Clinical characteristics and service use of persons with mental illness living in an intermediate care facility

Rachel L. Anderson*, Dan A Lewis

*Corresponding author for this work

Research output: Contribution to journalArticlepeer-review

14 Scopus citations


Objective: The study examined the characteristics of residents living in a 450-bed intermediate care facility for persons with severe mental illness in Illinois and sought to determine the factors predicting their utilization of mental health services. Methods: Data on 100 randomly selected residents with a chart diagnosis of schizophrenia were collected using chart review and interviews. Data for 78 residents whose diagnosis of schizophrenia or schizoaffective disorder was confirmed using the Structured Clinical Interview for DSM-IV were included in the analyses. Results: Fifty-three percent of the residents used facility-based specialty mental health services beyond medication management, such as group therapy or a day program. Persons with the least severe psychiatric illnesses and with higher levels of motivation for overall care used the most mental health services. Thirty-five percent of the residents had been discharged to an inpatient psychiatric unit during the previous year. Residents most likely to be discharged to those settings were young men with a history of homelessness who refused facility- based health services. Conclusions: Despite recent policy-driven efforts to improve care in this intermediate care facility for persons with mental illness, the facility continues to have problems addressing the mental health needs of the residents.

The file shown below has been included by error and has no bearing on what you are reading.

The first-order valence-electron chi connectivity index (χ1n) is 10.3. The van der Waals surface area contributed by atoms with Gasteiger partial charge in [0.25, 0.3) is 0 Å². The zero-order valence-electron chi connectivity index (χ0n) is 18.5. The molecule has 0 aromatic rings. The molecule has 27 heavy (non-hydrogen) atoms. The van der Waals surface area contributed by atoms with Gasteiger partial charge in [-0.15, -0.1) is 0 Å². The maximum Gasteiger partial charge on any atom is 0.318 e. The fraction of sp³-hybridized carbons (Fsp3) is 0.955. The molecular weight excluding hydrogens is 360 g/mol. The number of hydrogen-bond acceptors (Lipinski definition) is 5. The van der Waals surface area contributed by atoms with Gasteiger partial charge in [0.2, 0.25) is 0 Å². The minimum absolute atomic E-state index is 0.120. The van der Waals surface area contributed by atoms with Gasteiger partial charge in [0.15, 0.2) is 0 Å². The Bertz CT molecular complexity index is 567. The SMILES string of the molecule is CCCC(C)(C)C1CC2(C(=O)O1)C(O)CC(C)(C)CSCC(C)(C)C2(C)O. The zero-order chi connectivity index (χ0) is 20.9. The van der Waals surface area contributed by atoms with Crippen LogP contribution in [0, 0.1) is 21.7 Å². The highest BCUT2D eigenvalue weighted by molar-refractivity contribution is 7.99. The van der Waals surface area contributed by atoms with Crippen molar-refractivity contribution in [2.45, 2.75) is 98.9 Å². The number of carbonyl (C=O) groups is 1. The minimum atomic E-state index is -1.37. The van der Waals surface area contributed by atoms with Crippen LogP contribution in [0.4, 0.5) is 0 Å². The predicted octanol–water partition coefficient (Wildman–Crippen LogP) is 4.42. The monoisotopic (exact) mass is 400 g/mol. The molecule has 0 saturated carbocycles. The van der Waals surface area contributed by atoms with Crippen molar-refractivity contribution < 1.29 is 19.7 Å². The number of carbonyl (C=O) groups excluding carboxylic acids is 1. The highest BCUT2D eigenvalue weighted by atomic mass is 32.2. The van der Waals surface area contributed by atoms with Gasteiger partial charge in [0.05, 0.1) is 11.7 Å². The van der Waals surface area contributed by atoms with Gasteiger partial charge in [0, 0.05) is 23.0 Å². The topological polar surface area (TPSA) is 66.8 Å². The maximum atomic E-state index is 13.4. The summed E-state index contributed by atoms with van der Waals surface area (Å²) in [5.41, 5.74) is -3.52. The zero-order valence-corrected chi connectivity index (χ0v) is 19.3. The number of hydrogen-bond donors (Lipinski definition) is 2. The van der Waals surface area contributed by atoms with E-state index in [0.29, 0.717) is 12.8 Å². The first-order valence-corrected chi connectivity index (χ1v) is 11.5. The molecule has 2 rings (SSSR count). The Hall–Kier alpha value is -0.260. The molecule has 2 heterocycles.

Original languageEnglish (US)
Pages (from-to)1341-1345
Number of pages5
JournalPsychiatric Services
Issue number10
StatePublished - Jan 1 1999

ASJC Scopus subject areas

  • Psychiatry and Mental health


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